My shiny, new electronic ODE comes up blank on “interrogees”.

    Ron.

    Ron

    14/09/2010 at 12:31 am

    • Hi, Ron — that’s a horrible word, and not one I’ve come across before. It’s not in my Oxford Dictionary of English, but I did find it on Merriam-Webster. However, it’s not included on the Oxford Dictionaries website.

      I think I’d avoid using it if possible. Thanks, Ron. Interesting!

      Deborah

      14/09/2010 at 8:22 am

      • Not too surprised to hear it’s in M-W – colonials have a lot to answer for! 😉

        I would have thought “Interrogatee” appropriate, but ODE isn’t having that either. Oh well . . .

        Ron

        14/09/2010 at 11:09 am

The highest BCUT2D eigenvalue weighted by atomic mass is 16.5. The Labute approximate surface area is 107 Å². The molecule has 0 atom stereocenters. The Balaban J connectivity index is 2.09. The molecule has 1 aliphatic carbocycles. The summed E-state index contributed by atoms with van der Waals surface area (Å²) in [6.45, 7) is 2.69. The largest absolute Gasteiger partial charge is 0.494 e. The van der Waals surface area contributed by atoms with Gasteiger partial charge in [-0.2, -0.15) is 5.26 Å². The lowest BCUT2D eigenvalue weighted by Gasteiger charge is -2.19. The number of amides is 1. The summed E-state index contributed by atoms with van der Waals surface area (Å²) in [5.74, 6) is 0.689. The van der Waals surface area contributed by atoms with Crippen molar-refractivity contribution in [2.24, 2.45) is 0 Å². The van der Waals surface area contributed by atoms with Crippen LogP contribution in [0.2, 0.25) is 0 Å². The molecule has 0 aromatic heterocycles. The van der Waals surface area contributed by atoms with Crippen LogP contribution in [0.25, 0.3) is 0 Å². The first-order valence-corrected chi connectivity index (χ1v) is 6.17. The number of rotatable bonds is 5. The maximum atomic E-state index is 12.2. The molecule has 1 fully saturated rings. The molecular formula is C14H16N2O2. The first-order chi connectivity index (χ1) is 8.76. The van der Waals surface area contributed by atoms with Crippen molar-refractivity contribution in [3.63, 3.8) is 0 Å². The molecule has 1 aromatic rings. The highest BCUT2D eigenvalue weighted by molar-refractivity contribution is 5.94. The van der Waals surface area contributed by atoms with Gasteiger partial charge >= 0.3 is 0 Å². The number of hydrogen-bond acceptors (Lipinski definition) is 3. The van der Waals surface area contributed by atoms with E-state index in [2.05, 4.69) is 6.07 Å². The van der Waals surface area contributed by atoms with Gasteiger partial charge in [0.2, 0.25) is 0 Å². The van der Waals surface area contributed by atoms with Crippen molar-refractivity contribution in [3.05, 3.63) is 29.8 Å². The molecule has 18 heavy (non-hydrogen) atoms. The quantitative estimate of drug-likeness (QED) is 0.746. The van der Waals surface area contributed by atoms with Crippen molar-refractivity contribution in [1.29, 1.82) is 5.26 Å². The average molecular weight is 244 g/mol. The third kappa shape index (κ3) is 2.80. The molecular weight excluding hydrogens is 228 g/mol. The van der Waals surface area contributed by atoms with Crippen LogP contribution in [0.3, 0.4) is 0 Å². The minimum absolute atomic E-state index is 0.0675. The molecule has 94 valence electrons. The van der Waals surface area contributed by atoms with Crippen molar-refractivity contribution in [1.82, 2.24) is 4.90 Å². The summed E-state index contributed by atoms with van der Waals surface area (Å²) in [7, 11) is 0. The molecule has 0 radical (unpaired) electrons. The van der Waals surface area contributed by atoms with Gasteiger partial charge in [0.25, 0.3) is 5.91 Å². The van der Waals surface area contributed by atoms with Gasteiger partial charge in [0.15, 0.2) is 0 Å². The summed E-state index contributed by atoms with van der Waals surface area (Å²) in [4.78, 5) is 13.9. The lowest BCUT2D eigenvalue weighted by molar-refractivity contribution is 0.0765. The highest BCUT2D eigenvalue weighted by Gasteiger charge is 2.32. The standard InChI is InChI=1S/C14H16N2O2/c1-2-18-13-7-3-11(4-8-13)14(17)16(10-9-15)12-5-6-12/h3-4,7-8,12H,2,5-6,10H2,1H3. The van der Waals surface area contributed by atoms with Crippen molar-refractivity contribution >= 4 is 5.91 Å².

• Yes, ‘interrogatee’ does sound better for some reason. Thanks, Ron.

          Deborah

          14/09/2010 at 1:12 pm

    • Sounds fairly common to my US ears. I bet it’s US military-speak. But it’s a neologism that briskly fills a void, in place of “some who have been [or, of those] interrogated.”

      Michael Farrell

      14/09/2010 at 4:36 pm

      • Yes, you’re probably right about it being a military word. I was thinking the same — that it’s good shorthand. I still don’t like the word, though. And I thought it might be more familiar to American ears. Thanks, Michael.

        Deborah

        14/09/2010 at 4:52 pm